Finally, an item's susceptibility to seizure may be "immediately apparent" even if the propriety of seizure depends in part on pre-existing information that cannot be gleaned purely from observation of the object itself. In Horton, for example, the incriminating character of the relevant items was immediately apparent because those items matched descriptions given by witnesses to the crime for which the homeowner was investigated. See 496 U.S. at 130-131. Similarly in Brown, the finding of probable cause was based in part on the seizing officer's expertise concerning the manner in which narcotics are customarily packaged. See 460 U.S. at 742-743 (plurality opinion); id. at 746 (Powell, J., concurring in judgment).
9 Situations may occasionally arise in which the first Horton requirement has been satisfied-i.e., "the officer did not violate the Fourth Amendment in arriving at the place from which the evidence could be plainly viewed," 496 U.S. at 136-but the officer nevertheless lacks "a lawful right of access to the object itself," id. at 137. For example, in Taylor v. United States, 286 U.S. 1 (1932), prohibition officers were able to smell whiskey coming from a garage on private property and could see through an opening in the garage "many cardboard cases which they thought probably contained jars of liquor." Id. at 5. Although the Court's opinion is not altogether clear on this point, the agents appear to have been lawfully situated in a public area at the time they made their observations. (The Court described the garage as being located "on the corner of a city lot," ibid., and it indicated that the agents' observations could have formed the predicate for the issuance of a warrant and a subsequent lawful search, id. at 6.) The Court nevertheless held that the agents' seizure of whiskey was unlawful, since it was effected by means of a warrantless entry into the garage itself. Id. at 5-6; see Horton, 496 U.S. at 137 n.7.
10 The Court in Watson relied in part on the fact that "Congress ha[d] plainly decided against conditioning warrantless arrest power on proof of exigent circumstances." 423 U.S. at 423. The Court noted the "strong presumption of constitutionality due to an Act of Congress, especially when it turns on what is 'reasonable.'" Id. at 416 (quoting United States v. Di Re, 332 U.S. 581, 585 (1948)). As we explain above (see pp. 1-2, supra), Congress has specifically authorized the seizure of property without prior judicial process where the Attorney General concludes that there is probable cause to believe that the property is subject to forfeiture.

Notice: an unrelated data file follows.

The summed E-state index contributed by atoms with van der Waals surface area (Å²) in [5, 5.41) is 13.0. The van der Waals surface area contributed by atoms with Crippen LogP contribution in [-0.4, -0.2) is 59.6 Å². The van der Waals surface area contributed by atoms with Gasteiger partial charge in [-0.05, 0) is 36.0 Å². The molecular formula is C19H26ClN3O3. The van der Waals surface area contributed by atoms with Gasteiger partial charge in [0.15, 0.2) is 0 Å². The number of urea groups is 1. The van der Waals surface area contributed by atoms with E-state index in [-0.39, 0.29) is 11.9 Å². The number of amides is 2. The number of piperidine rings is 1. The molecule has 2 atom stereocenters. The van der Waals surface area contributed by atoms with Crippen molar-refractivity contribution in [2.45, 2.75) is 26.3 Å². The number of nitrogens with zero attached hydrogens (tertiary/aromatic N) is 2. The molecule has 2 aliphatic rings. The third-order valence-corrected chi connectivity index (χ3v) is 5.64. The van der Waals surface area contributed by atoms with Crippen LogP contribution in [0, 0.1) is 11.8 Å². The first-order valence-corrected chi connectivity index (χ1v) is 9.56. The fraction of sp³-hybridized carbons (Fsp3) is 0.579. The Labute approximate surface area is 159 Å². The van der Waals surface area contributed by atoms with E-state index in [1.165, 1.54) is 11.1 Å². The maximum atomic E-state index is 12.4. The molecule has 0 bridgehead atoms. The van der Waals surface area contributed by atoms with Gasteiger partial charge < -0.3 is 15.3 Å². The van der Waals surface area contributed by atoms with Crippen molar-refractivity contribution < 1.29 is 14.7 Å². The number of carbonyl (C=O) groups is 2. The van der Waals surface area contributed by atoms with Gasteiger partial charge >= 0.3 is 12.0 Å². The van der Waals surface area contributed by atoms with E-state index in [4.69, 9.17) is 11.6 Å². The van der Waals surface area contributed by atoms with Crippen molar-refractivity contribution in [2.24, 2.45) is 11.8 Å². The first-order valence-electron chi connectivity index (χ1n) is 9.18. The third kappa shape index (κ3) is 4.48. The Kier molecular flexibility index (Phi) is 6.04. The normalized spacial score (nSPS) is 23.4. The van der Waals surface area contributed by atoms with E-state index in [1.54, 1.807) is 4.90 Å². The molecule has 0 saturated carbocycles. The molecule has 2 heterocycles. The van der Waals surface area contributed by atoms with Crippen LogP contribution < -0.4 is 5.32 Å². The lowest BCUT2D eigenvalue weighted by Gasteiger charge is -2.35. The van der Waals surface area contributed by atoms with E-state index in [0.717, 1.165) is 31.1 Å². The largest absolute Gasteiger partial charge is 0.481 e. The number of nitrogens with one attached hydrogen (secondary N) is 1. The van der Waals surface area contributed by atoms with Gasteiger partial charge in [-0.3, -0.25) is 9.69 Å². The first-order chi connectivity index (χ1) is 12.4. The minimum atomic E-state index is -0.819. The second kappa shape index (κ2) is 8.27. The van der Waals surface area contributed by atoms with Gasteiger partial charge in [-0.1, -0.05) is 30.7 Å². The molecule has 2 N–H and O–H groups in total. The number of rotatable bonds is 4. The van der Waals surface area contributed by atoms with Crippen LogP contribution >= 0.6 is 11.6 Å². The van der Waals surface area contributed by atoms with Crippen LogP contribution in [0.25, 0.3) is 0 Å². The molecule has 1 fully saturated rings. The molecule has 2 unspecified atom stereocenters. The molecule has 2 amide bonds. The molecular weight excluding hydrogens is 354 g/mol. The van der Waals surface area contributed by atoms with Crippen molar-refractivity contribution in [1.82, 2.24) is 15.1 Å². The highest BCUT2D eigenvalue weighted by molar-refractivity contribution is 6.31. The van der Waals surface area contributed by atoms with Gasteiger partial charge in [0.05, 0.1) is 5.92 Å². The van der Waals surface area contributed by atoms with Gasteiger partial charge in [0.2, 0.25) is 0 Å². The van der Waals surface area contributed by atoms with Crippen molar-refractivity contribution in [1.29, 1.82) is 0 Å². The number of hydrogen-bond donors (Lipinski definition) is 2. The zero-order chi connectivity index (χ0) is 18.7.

11 Although the "automobile exception" to the Fourth Amendment warrant requirement authorizes warrantless searches of movable vehicles, a search conducted pursuant to that exception must be based on probable cause. See California v. Carney, 471 U.S. 386, 392 (1985). As we explain below (see pp. 24-26, infra), however, the search of respondent's automobile was conducted after the car was taken into police custody, and its validity turns on the applicability of the "inventory search" exception to the Fourth Amendment's warrant and probable cause requirements.
12 Those standardized criteria may appropriately leave room for a degree of police discretion "so long as that discretion is exercised * * * on the basis of something other than suspicion of evidence of criminal activity." Bertine, 479 U.S. at 375.
13 The Court's opinion in Cooper does not discuss the question whether the officers who searched the vehicle had probable cause to believe that it contained contraband. The State apparently did not seek to demonstrate that probable cause existed, and this Court has subsequently described Cooper as a case in which "probable cause to search for the contraband in the vehicle had not been established." Opperman, 428 U.S. at 373. The Court's opinion in Cooper appears to assume, but does not discuss, the propriety of the earlier warrantless seizure of the automobile.
14 The Court's decision in Horton confirms that an inventory search may properly be conducted following the warrantless seizure of a vehicle found in a public place. The Court in Horton stated the general rule that "the seizure of an object in plain view does not involve an intrusion on privacy." 496 U.S. at 141. In a footnote, the Court then explained that "[e]ven if the item is a container, its seizure does not compromise the interest in preserving the privacy of its contents because it may only be opened pursuant to either a search warrant, or one of the well-delineated exceptions to the warrant requirement." Id. at 141 n.11 (citations omitted). Immediately following its reference to the "well-delineated exceptions to the warrant requirement," the Court cited Bertine (see ibid.), which explains and reaffirms the standards governing inventory searches of vehicles in police custody. The Court thus clearly contemplated that a vehicle seized in plain view may properly be made the subject of an inventory search.